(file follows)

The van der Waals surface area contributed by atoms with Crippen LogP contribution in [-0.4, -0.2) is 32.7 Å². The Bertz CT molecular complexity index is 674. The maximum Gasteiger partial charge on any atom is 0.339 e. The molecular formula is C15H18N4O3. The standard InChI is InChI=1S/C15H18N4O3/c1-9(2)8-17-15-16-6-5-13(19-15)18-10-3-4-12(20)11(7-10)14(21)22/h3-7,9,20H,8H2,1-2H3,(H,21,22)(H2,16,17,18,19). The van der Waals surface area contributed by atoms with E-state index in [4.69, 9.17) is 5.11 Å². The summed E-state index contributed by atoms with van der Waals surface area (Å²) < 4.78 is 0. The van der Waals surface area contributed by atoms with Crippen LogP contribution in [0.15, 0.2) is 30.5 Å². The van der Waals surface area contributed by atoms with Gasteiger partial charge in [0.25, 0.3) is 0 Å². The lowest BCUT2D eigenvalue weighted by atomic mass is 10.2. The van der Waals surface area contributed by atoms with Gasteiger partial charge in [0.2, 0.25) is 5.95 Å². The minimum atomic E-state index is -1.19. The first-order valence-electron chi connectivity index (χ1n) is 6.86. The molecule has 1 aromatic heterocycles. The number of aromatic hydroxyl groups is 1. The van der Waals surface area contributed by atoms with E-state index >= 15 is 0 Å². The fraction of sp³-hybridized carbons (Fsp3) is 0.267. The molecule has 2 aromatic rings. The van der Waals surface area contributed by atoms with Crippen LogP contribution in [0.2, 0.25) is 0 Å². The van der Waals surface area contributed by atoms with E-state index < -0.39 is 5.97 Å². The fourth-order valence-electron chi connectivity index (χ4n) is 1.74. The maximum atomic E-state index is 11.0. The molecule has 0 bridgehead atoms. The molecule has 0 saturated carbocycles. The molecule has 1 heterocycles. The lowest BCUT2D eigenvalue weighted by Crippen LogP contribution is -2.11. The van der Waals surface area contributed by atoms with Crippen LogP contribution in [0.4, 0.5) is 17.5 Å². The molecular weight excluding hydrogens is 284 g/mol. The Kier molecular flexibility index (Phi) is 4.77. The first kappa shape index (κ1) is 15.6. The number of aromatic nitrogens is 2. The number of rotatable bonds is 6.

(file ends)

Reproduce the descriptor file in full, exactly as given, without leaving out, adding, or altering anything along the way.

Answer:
The van der Waals surface area contributed by atoms with Crippen LogP contribution in [-0.4, -0.2) is 32.7 Å². The Bertz CT molecular complexity index is 674. The maximum Gasteiger partial charge on any atom is 0.339 e. The molecular formula is C15H18N4O3. The standard InChI is InChI=1S/C15H18N4O3/c1-9(2)8-17-15-16-6-5-13(19-15)18-10-3-4-12(20)11(7-10)14(21)22/h3-7,9,20H,8H2,1-2H3,(H,21,22)(H2,16,17,18,19). The van der Waals surface area contributed by atoms with E-state index in [4.69, 9.17) is 5.11 Å². The summed E-state index contributed by atoms with van der Waals surface area (Å²) < 4.78 is 0. The van der Waals surface area contributed by atoms with Crippen LogP contribution in [0.15, 0.2) is 30.5 Å². The van der Waals surface area contributed by atoms with Gasteiger partial charge in [0.25, 0.3) is 0 Å². The lowest BCUT2D eigenvalue weighted by atomic mass is 10.2. The van der Waals surface area contributed by atoms with Gasteiger partial charge in [0.2, 0.25) is 5.95 Å². The minimum atomic E-state index is -1.19. The first-order valence-electron chi connectivity index (χ1n) is 6.86. The molecule has 1 aromatic heterocycles. The number of aromatic hydroxyl groups is 1. The van der Waals surface area contributed by atoms with E-state index >= 15 is 0 Å². The fraction of sp³-hybridized carbons (Fsp3) is 0.267. The molecule has 2 aromatic rings. The van der Waals surface area contributed by atoms with Crippen LogP contribution in [0.2, 0.25) is 0 Å². The van der Waals surface area contributed by atoms with E-state index < -0.39 is 5.97 Å². The fourth-order valence-electron chi connectivity index (χ4n) is 1.74. The maximum atomic E-state index is 11.0. The molecule has 0 bridgehead atoms. The molecule has 0 saturated carbocycles. The molecule has 1 heterocycles. The lowest BCUT2D eigenvalue weighted by Crippen LogP contribution is -2.11. The van der Waals surface area contributed by atoms with Crippen LogP contribution in [0.4, 0.5) is 17.5 Å². The molecular weight excluding hydrogens is 284 g/mol. The Kier molecular flexibility index (Phi) is 4.77. The first kappa shape index (κ1) is 15.6. The number of aromatic nitrogens is 2. The number of rotatable bonds is 6.